Hennepin Avenue gets me to the places I want to be and the people I like to be around. So many good things require a treacherous crossing: rhubarb ice cream, the Sculpture Garden, access to the lakes.
I mainly experience Hennepin on foot, by transit, or the occasional bike crossing. On days where I have to dodge an endless series of gas station curb cuts at 25th and Hennepin, I worry I’m not tall enough to be seen by inattentive drivers. Sometimes I have to decide if I feel brave enough just to take a short trip in my supposedly walkable neighborhood. We don’t properly weigh the cost, the lost opportunity, of streets so hostile to people. How many trips do we not take on foot or by bike because it feels like too much of a risk?
Often when I’m waiting to cross the wide expanse of Hennepin, I think about the space given over to cars that encourage dangerously high speeds, the reckless maneuvers and red light running that puts everyone at risk, including other drivers. I think about the pollution they bring to my community.
Riding a bike, walking, or taking transit shouldn’t be a political statement, a form of protest or defiance–they’re merely modes we use for transportation. I’m a woman of color that wants to be safe on my commute. I want a reconstructed Hennepin that ensures safe and comfortable passage for the Black, Indigenous and brown people biking, walking, or busing themselves here every day. And if you depend on your car, I care about your safety too. Nobody is served well by the reckless behavior encouraged by the existing design.
Late last summer, I suffered an injury and it became more clear what a challenge it was getting around. It took longer to walk places, I had to go out of my way, exerting even more energy. I could no longer hop over the little obstacles which had suddenly become impossible barriers. It opened my eyes to how we fail our neighbors with mobility issues. I’m even more certain now, especially in winter months.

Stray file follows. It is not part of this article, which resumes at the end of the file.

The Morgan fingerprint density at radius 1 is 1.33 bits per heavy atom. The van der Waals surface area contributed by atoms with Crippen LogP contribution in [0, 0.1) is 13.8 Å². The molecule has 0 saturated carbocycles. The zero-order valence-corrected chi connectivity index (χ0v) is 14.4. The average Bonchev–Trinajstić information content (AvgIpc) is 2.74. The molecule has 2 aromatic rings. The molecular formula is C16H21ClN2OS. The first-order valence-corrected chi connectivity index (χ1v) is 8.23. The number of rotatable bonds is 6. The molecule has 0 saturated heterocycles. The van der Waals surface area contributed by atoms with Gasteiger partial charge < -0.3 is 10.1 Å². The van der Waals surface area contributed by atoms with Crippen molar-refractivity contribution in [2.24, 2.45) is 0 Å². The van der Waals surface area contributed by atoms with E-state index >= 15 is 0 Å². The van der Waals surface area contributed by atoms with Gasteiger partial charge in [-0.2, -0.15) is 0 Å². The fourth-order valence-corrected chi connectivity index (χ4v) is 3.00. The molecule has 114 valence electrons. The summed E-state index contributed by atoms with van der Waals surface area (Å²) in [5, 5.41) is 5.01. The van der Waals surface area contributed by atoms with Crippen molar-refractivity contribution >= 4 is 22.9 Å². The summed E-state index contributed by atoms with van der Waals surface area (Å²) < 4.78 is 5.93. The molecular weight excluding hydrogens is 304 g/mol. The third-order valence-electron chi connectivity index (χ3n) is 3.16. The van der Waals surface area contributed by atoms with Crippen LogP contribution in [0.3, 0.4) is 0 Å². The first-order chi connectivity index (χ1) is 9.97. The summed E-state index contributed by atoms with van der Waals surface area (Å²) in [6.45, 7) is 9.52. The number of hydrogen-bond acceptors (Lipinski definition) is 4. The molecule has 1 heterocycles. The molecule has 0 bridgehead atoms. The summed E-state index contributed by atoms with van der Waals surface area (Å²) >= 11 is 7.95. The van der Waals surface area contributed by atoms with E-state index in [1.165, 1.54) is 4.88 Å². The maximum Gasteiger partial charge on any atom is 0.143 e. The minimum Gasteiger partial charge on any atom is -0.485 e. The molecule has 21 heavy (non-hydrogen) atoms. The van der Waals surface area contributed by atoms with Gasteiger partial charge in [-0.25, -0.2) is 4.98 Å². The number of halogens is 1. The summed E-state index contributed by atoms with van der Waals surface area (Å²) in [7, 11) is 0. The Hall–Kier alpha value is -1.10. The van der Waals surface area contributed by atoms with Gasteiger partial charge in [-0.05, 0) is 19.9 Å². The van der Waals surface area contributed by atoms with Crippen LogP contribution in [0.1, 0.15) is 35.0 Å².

The outcome I want for the Hennepin reconstruction is a people-centered street with both dedicated bus and bike lanes, more pedestrian space, trees and green space, shorter crossing distances, public benches, not having to press a button to cross the street, raised crosswalks, raised curb cuts, and anything that prevents drivers from turning into me as I’m crossing the street.
If we make our streets places people feel safe, places they enjoy, they will choose to travel and experience those places outside of a car. Our city has an opportunity to make a serious effort tackling emissions by reducing car trips and encouraging the use of other modes. I want our adopted policies of Vision Zero, Complete Streets, and the Transportation Action Plan properly implemented in the final design with an eye to the future. I want to be presented with only designs that meet all the criteria from these adopted policies.
Even with our city’s existing policies that prioritize vulnerable users and acknowledge climate change, we aren’t guaranteed an outcome that lives up to those policies. You still need to get involved. There are loud voices ready to double down on decades of mistakes that have given our streets over almost entirely to car travel and car storage. People like you and me are dismissed as activists, when all we want is a safer, more livable city.
Hennepin can be a model for future street reconstructions, even for County owned streets like Lyndale and Lowry Avenues. It’s time to break with the mistakes of the past and start getting it right–right now. Because we’ll be living with this next version of Hennepin Avenue for the next 50 years.
What does Hennepin mean to you? What’s your vision for Hennepin? Share it with the city at Thursday’s virtual open house
Hennepin South Virtual Open House
Thursday, March 4th 6:30-7:30 pm
Meeting link: tinyurl.com/hennepinproject
Leave a comment with your preferred design concept; comments close on April 16th.
What to expect at the meeting.
Want to read more about Hennepin.